Few of the funfair rides you see today are as iconic as Ferris Wheels, or Big Wheels as they are also known.
Taking its name from the wheel built for the World’s Columbian Exposition in Chicago, 1893 by George Washington Gale Ferris. Though William Somers installed three fifty foot wooden wheels in 1892 so perhaps they should be called Somers Wheels.
Then again Pietro Della Valle, a Roman traveller wrote of riding a Great Wheel in Constantinople in 1615, so should they be Constantinople wheels or Della Valle Wheels?
Whoever deserves the naming rights, it was George that actually ended up adding his name to one the enduring legacies of the funfair industry.
Lets take a look at some of the weird and wonderful wheels around the world.
The Original Ferris Wheel
The original ‘Ferris’ wheel pictured here was 80.4 metres high, 264ft if you are sticking to olde measures, not sure how many cubits that is if you are even older than Imperial measurements. It was intended to rival the Eiffel Tower which had formed the centre piece of the Paris Exposition. The axle weighing 71 tonne was the world’s largest forging at that time, and the ride had a carrying capacity of 2160 people, unrivalled today Indeed the world’s biggest wheel the Vegas High Roller managing a little over half that.
The Vegas High Roller
Currently the world’s highest wheel is the Vegas High Roller. At 550ft (158.5 metres, 366.67 cubits) high, this beats the Singapore Flyer by a scant 9ft. Rotating on two custom designed spherical bearings each weighing just under 9 tonnes. The passenger cabins are electrically rotated to maintain a smooth level ride and each weighs 20 tonnes. A wheel currently being built in Dubai should claim the crown as world’s tallest wheel if it ever opens, currently construction is 5 years behind schedule.
The Vienna Riesenrad
Located inside the Vienna Prater (the world’s oldest amusement park), the Riesenrad was constructed in 1897. This has unique old fashioned cabins, one of which can be hired complete with dining and a champagne meal.
It was designed by Harry Hitchins and Hubert Cecil Booth, a pair of British engineers, and constructed by Lieutenant Walter Bassett Bassett an English engineer. to celebrate the Golden Jubilee of Emperor Franz Josef I. At 212ft high it is nowhere near the ‘big’ wheels out there, but it adds a touch of class all its own.
The Tianjin Eye Observation Wheel
Also called the Tientsin Eye, this is a mid height wheel at 394ft, what makes it unusual, is that it is the only major wheel actually built on a bridge, in this case the Yongle Bridge, over the Hai River in Tianjin China.
The Osaka Wheel
This is an oddball in the wheel world. Rather than being round it is an oval shape. The main structure doesn’t move rather the cars move around a track.
The Big O
Situated in the Tokyo Dome City, Japan. This is not only the world’s largest centreless wheel at 200ft high (it has an actual roller coaster built through the middle), it also has a number of cars with karaoke machines fitted. We are not actually convinced that being stuck on a ride for 30 minutes with someone singing badly is a great move.
Baseball Ferris Wheels
Not particularly large, but certainly novel. Built in Comerica park, downtown Detroit. The location of the Detroit Tigers Major League Baseball Team.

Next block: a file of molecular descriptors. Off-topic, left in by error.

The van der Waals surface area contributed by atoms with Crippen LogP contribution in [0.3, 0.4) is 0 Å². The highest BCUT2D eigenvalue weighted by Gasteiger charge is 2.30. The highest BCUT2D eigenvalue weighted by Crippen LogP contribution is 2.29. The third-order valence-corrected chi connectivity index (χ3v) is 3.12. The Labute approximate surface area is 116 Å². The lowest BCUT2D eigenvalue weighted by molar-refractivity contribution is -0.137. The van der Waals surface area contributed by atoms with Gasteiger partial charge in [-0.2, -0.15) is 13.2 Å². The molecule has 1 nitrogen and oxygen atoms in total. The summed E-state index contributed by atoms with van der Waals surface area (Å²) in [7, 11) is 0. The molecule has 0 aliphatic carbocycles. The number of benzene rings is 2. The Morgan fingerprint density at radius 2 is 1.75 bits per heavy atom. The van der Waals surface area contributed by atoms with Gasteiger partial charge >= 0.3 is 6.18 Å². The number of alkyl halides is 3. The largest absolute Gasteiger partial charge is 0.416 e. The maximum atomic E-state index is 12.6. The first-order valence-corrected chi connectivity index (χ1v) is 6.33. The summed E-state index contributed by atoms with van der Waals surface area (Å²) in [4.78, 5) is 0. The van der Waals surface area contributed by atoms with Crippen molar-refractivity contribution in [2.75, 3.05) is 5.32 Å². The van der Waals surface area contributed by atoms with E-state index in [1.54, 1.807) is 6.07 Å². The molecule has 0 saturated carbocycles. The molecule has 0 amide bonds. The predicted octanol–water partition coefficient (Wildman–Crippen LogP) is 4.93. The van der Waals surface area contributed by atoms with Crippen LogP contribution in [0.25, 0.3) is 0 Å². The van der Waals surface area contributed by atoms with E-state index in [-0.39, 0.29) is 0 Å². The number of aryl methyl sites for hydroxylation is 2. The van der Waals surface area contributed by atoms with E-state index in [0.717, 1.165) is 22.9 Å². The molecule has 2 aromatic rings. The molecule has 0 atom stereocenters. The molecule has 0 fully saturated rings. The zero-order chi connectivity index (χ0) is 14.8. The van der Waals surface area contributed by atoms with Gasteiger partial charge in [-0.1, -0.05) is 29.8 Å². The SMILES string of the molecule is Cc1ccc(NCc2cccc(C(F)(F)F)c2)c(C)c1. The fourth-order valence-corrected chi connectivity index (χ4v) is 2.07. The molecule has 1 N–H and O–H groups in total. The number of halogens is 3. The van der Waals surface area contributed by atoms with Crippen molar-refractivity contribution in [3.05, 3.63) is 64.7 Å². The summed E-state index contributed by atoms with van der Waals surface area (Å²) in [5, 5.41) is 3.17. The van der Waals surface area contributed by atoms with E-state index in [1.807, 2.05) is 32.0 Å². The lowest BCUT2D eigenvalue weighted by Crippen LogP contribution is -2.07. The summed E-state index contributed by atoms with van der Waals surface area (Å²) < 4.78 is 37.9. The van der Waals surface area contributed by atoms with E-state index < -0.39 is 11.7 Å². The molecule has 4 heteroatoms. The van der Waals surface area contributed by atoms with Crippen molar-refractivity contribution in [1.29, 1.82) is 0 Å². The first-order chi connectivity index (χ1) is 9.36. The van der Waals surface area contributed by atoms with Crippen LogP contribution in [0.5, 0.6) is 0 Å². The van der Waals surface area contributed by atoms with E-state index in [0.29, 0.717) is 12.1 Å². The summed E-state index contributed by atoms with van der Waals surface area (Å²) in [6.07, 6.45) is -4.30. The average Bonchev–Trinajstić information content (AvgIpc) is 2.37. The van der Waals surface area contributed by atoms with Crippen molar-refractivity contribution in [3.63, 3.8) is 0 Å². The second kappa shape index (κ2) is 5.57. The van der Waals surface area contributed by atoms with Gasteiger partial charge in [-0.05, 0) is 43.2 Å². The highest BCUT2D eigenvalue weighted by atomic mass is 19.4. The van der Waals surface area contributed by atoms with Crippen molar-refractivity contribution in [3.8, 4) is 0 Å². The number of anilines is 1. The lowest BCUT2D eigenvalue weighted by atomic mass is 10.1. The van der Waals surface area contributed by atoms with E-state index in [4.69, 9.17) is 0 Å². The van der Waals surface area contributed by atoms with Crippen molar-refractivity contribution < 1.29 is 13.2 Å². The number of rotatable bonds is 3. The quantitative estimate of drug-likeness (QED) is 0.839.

The Waggon Wheel
No, not a biscuit, though legend has it that the biscuit was a similar size before inflation kicked in. This is located in Flamingo Land Amusement park here in the UK. Themed around the iconic plains wagons of old America. YeeeHaaa
The Golden Reel Figure 8
Located in Macau, this is one of the highest wheels in the world. Not due solely to its size, but to the fact that it is actually built to join two hotels together. You board on the 23rd floor, and what makes it even more unique is that fact that it is a figure 8 wheel, having 2 loops does that make it Ferris Wheels?
Royal Tyres Wheel
The Uniroyal giant tyre wheel created for the 1964 New York World’s Fair. Now located in Michigan this 80ft high wheel was designed by the same firm responsible for the Empire State Building, Shreve, Lamb & Harmon. Driven by a 100hp engine the wheel carries 96 passengers.
John Kormeling Wheel
Created by the artist John Kormeling, this is one wacky wheel. Instead of gondolas for the passengers, it has flat structures that you actually park you car on, yes, you don’t even have to leave your car to ride this wheel.
The Priyat Big Wheel
This wheel isn’t particularly tall, or have any unusual features. Oh, except for being quite close to a major nuclear disaster. The wheel is virtually brand new having hardly been used before Chernobyl went tits up. It isn’t one we would recommend visiting, although there are actually companies now running tours to the area around Chernobyl.
These are an uncommon version of the wheel. Instead of the cars being suspended on axles at the ends of the arms, they travel on a track that zig zags inside the main structure, so they slide towards the centre of the wheel then away from it. There was one built in 1920 at Coney Island, and another at one of the Disney parks.
Underground Ferris Wheels
A mere 65ft high and only 6 cars would make this a pretty poor example for Ferris Wheels. Until you consider it is actually underground inside a giant salt mine. Located in Turda, Romania, the mine dates back to the 13th century and is 368ft beneath below ground. I guess that technically makes this the world’s lowest wheel!